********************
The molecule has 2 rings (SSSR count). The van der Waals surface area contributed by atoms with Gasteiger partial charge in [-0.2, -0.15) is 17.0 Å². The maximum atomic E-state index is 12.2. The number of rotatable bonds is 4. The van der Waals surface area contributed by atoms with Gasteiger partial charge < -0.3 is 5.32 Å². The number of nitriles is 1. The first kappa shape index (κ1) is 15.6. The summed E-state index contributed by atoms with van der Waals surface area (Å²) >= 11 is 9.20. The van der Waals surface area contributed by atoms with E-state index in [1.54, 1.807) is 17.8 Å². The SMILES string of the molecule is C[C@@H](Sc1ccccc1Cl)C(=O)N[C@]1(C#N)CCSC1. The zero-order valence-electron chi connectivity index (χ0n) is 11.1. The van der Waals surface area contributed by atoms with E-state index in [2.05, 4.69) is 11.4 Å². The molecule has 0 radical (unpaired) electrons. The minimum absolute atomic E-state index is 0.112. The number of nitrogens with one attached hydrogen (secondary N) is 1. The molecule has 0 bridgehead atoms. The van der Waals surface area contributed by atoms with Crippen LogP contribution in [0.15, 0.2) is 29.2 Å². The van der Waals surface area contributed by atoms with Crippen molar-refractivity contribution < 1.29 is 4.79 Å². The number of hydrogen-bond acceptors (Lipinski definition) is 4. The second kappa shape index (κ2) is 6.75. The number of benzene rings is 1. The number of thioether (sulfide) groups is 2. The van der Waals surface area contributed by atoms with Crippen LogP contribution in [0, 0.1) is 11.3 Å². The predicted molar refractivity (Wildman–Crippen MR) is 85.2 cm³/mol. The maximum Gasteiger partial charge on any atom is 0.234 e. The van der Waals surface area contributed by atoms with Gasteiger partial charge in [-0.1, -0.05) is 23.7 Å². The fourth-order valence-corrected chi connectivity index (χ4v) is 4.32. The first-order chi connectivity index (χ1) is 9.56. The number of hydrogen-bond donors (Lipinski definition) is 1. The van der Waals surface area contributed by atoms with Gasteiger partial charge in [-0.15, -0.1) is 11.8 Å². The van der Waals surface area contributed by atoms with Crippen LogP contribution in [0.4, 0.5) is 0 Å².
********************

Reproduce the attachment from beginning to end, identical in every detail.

The molecule has 2 rings (SSSR count). The van der Waals surface area contributed by atoms with Gasteiger partial charge in [-0.2, -0.15) is 17.0 Å². The maximum atomic E-state index is 12.2. The number of rotatable bonds is 4. The van der Waals surface area contributed by atoms with Gasteiger partial charge < -0.3 is 5.32 Å². The number of nitriles is 1. The first kappa shape index (κ1) is 15.6. The summed E-state index contributed by atoms with van der Waals surface area (Å²) >= 11 is 9.20. The van der Waals surface area contributed by atoms with E-state index in [1.54, 1.807) is 17.8 Å². The SMILES string of the molecule is C[C@@H](Sc1ccccc1Cl)C(=O)N[C@]1(C#N)CCSC1. The zero-order valence-electron chi connectivity index (χ0n) is 11.1. The van der Waals surface area contributed by atoms with E-state index in [2.05, 4.69) is 11.4 Å². The molecule has 0 radical (unpaired) electrons. The minimum absolute atomic E-state index is 0.112. The number of nitrogens with one attached hydrogen (secondary N) is 1. The molecule has 0 bridgehead atoms. The van der Waals surface area contributed by atoms with Crippen LogP contribution in [0.15, 0.2) is 29.2 Å². The van der Waals surface area contributed by atoms with Crippen molar-refractivity contribution < 1.29 is 4.79 Å². The number of hydrogen-bond acceptors (Lipinski definition) is 4. The second kappa shape index (κ2) is 6.75. The number of benzene rings is 1. The number of thioether (sulfide) groups is 2. The van der Waals surface area contributed by atoms with Crippen LogP contribution in [0, 0.1) is 11.3 Å². The predicted molar refractivity (Wildman–Crippen MR) is 85.2 cm³/mol. The maximum Gasteiger partial charge on any atom is 0.234 e. The van der Waals surface area contributed by atoms with Gasteiger partial charge in [-0.1, -0.05) is 23.7 Å². The fourth-order valence-corrected chi connectivity index (χ4v) is 4.32. The first-order chi connectivity index (χ1) is 9.56. The number of hydrogen-bond donors (Lipinski definition) is 1. The van der Waals surface area contributed by atoms with Gasteiger partial charge in [-0.15, -0.1) is 11.8 Å². The van der Waals surface area contributed by atoms with Crippen LogP contribution in [0.4, 0.5) is 0 Å².